(Press Release) The Guam Regional Medical City (GRMC) ended its celebration of Mes CHamoru with a special event recognizing Dr. Olivia Torres Cruz, the island’s first CHamoru woman doctor.
March also celebrates National Women’s History Month, National Physicians Week from March 24-30 and Doctors Day on March 30. GRMC wanted to recognize a CHamoru healthcare pioneer whose accomplishments satisfied all four commemorative events.
The ceremony began with a performance by Inetnon Gef Pa’go, an award-winning CHamoru cultural performance group, whose members include adults and students from Inarajan Middle School, and Southern High School.
They also shared a history of Dr. Cruz’s life, highlighting a tale about how she climbed down a 25-foot cliff behind the Guam Memorial Hospital in Dec 1989 to help an injured compactor operator. The injured person fell while doing building renovations.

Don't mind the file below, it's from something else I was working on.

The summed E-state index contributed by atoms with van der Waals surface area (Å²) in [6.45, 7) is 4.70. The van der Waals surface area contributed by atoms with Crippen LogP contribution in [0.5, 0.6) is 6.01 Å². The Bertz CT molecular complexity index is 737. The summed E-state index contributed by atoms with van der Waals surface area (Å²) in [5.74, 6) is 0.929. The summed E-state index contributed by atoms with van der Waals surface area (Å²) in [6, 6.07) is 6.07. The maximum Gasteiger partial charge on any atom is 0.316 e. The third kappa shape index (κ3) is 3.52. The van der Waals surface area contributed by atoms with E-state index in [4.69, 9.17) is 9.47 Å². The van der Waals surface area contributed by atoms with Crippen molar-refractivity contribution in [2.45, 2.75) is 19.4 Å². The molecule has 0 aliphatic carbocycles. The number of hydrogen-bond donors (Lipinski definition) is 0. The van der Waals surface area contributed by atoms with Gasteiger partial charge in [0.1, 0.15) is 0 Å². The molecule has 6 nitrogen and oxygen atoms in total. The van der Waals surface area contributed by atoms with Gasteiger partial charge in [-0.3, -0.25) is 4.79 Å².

For her act, Dr. Cruz received a Resolution of Commendation for her remarkable courage and exemplary valor and heroism from the 20th Guam Legislature.
“When I first started on Guam working at GMH, it was my first time as an attending physician. Here I was, a young rookie doctor and I was paired with Dr. O. Cruz. She is nearly five decades my senior. It was intimidating to work with a veteran doctor like her, but even more inspiring to watch her. While she was up high breaking glass ceilings, she set the bar high up there too for the rest of us CHamoru doctors,” said GRMC Chief Medical Officer Dr. Felix T. Cabrera.
Members of Dr. Cruz’s family were present, including her husband Dr. Robert Haddock, her daughter-in-law GRMC Nurse Practitioner Carla Haddock, and four of her grandchildren.
Dr. Cruz gave a short speech, expressing her gratitude for the recognition but also focused on how important it is for Guam to have two functioning hospitals.
Dr. Michael Cruz, GRMC CEO and President, said “She was the only person who hit every mark we were trying to acknowledge. She has been such an inspiration to so many local doctors that this small tribute was the very least we could do in the face of her many contributions to healthcare on Guam.”